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CARPET & RESTORATION
Eliminating this problem is made more difficult when
remodelling work is undertaken by either inexperienced
homeowners or unprofessional contractors, as their alterations
may have contributed to hidden places for fire and smoke
damage to linger.
Remediating a fire loss may also take longer, meaning you
might have to wait a while before you’re paid.
In fact, some contractors have avoided getting involved in fire
restoration because it seems too complicated.
But it’s not, as long as you appreciate the principles and correct
techniques of fire restoration and odour control.
Here are some things to remember:
• Make sure there’s a straightforward exchange of information
between you, the customer, the insurance adjuster and any
possible subcontractors. Communicating clearly and setting
expectations is a critical component of the job.
• Get a written agreement from the homeowner on exactly
what areas have been damaged by the fire and what items
should be salvaged or discarded. You don’t want them
coming back to you later claiming you’ve trashed an heirloom
or didn’t finish the job.
• The way that fire and water damage jobs are handled do have
some similarities, but they can’t be interchanged. Confirm that
only techs with certification are allowed to work on the site.
• Smoke and fire residues can be poisonous, as fires can include
the demolition of plastic, foam, fabric, carpet, wood products,
synthetic textiles, and asbestos-containing materials. Ash
and smoke can also cause widespread corrosion, etching and
staining, as well as persistent powerful odours. Removing these
and their sources should be your first priority.
• If the damage is localised, contain those areas to assist in
• Carefully inspect all areas that may have numerous layers of
wall board. These may hide unexpected gaps and voids that
turn into superhighways for circulating smoke and odour.
• Examine all wall cavities, duct work and plumbing chases to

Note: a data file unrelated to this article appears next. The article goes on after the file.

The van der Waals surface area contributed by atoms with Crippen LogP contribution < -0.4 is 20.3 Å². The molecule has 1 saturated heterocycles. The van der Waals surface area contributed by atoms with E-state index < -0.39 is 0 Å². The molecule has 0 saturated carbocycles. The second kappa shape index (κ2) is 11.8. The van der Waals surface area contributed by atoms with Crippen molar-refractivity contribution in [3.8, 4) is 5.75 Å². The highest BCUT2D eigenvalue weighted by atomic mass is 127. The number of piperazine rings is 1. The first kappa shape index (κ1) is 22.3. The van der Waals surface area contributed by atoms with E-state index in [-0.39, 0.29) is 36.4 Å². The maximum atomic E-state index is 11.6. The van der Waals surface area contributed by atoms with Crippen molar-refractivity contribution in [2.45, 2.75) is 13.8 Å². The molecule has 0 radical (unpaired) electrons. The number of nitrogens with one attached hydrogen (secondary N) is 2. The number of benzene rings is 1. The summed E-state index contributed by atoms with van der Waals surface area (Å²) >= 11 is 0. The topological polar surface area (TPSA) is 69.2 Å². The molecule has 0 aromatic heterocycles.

establish whether they suffered any smoke residue or fire damage.
• Use a borescope to discover any damage that may otherwise
have been impossible to see without having to completely
By Mark Gibson*
One of the most critical concerns for fire restoration
contractors is failing to control or eradicate odours. This
problem can lead to frustrated customers as well as
potential legal and financial dangers.
remove a part of the structure. If the fire is recent, use of a
thermal imaging camera may reveal hidden warmer areas,
indicating possible fire damage.
• Aside from losing their valuables, the majority of
homeowners are underinsured. They may even have to
take up temporary lodging. So you’re going to be dealing
with some very distraught people. Train yourself and your
employees on how to be empathetic and ways to successfully
communicate with them.
When eliminating malodours on fire jobs, remember that there
are several factors that can impact the strength of the odour:
The bigger the fire, the more objects have burned, and thus
there’s been more smoke.
The longer a structure has been exposed to smoke, the more
deeply odour has seeped into porous materials.
When a fire occurs in a smaller room, the smoke odour becomes
more intense and concentrated.
Not all odours are equal. For instance, burning wood, plastic
and protein all have very different smells and consistency.
This may influence the types of odour eliminators you use.
Where the damage occurred and what burned will always be
your two main concerns in fire restoration.
Knowing the full answers to those questions will likely ensure
that your restoration efforts will be complete and that you’ll be
able to eliminate all of those irritating malodours, while at the
same time eliminating any call backs.
Fire restoration jobs can be profitable but also tricky unless
Prepare well, otherwise you’re the one who may get burned.
Mark Gibson is an independent contractor with 20+ years’
experience in sales and marketing in the disaster restoration industry
This article first appeared in the February 2017 issue of R&R
Magazine and has been republished with permission.
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